John Fischer continues to encourage me in my journey in faith. I've read most of his books, listened to his recordings and had the opportunity to hang with him a time or two in the past…everytime, it has been enlightening, challenging and edifying! So, today's email blast from John was helpful…especially if you and me have a "country club mentality" of what a community in Jesus is all about…you can draw your own conclusions (here is the post – you can subscribe yourself to the daily "Catch" @ John's website:
"…It may be that a new church was born last night (early this morning) in my kitchen. Whatever happens, we're calling it Church of Sinners. The name was my oldest son's contribution reminiscent of many of the ideas you sent in for a church marquee that would actually make people want to attend. We think Church of Sinners might have strong possibilities.
Much of what outsiders struggle with when it comes to church and Christianity is an imagined level of performance they assume is required of those on the inside. People think a certain behavior level is expected- a kind of incorrect thinking that keeps out the very people for whom the gospel of Jesus Christ exists. This is what keeps single moms away from church, even when they want to come and desperately need friendship and support. This is what keeps out gays and lesbians who are genuinely seeking God. This is what keeps out those who have had abortions, and the men who have caused them. Not to mention recovering addicts, ex-cons, the poor, the homeless, the mentally challenged. It's starting to look like the crowd that followed Jesus around when he was here – lepers, the deranged, demon possessed, the blind, the lame, and the social misfits.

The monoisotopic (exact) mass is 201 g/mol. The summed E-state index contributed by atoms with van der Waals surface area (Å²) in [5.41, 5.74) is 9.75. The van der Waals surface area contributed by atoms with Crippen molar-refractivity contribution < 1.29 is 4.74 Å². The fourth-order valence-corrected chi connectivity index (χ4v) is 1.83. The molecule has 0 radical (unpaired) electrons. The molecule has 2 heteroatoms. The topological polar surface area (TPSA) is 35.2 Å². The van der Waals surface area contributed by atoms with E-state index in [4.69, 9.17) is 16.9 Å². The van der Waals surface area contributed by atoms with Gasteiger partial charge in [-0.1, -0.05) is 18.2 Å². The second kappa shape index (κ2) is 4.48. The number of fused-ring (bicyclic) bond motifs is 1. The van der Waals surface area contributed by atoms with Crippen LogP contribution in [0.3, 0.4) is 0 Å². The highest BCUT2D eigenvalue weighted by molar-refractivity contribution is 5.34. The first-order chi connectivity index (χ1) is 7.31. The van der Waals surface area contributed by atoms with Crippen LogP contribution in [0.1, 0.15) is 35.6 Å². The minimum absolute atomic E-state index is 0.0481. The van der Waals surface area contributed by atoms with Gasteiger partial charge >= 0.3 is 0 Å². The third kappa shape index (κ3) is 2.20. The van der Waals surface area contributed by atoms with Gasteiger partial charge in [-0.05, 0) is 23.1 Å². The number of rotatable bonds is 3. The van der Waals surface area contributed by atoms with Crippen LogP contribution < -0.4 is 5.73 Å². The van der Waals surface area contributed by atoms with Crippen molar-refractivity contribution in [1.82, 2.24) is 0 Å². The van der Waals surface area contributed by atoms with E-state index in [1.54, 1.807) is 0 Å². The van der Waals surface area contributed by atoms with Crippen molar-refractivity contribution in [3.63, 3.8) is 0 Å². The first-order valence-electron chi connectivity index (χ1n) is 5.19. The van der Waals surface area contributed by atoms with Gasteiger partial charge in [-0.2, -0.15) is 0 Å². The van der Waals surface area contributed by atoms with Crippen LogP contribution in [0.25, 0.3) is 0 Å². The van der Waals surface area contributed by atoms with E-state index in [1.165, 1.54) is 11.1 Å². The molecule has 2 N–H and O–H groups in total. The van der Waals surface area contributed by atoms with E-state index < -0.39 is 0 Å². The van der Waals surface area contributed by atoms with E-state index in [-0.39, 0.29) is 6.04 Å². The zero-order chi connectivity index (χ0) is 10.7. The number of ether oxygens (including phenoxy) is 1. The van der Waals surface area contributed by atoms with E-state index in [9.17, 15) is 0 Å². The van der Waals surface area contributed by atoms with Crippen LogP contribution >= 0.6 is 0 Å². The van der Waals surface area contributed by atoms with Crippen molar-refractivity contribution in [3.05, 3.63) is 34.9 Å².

To many people church is synonymous to a country club, and this is why Church of Sinners carries such possibilities. Church of Sinners brings some people up and others down to where everyone is where they can enjoy the grace of God.
My favorite definition of the church comes from Robert Farrar Capon, Episcopal priest and student of the grace of God. In his understanding, the church is "a community of astonished hearts proclaiming the end of religion in Jesus" – "astonished," because they know they don't deserve to be in, and "the end of religion" because it is the end of all performance-based assumptions that have been built up around religion for years.
The word for anyone outside needs to be acceptance not performance. And if it's sinners who hold the inside track on the church and the gospel of Jesus Christ, then all sinners are welcome. Who could feel bad about joining a group of other sinners? The only people who might not feel very good about joining the Church of Sinners would be those who don't think they are that sinful, but I know for a fact, there are plenty of other places that would be more than happy to have good people like them."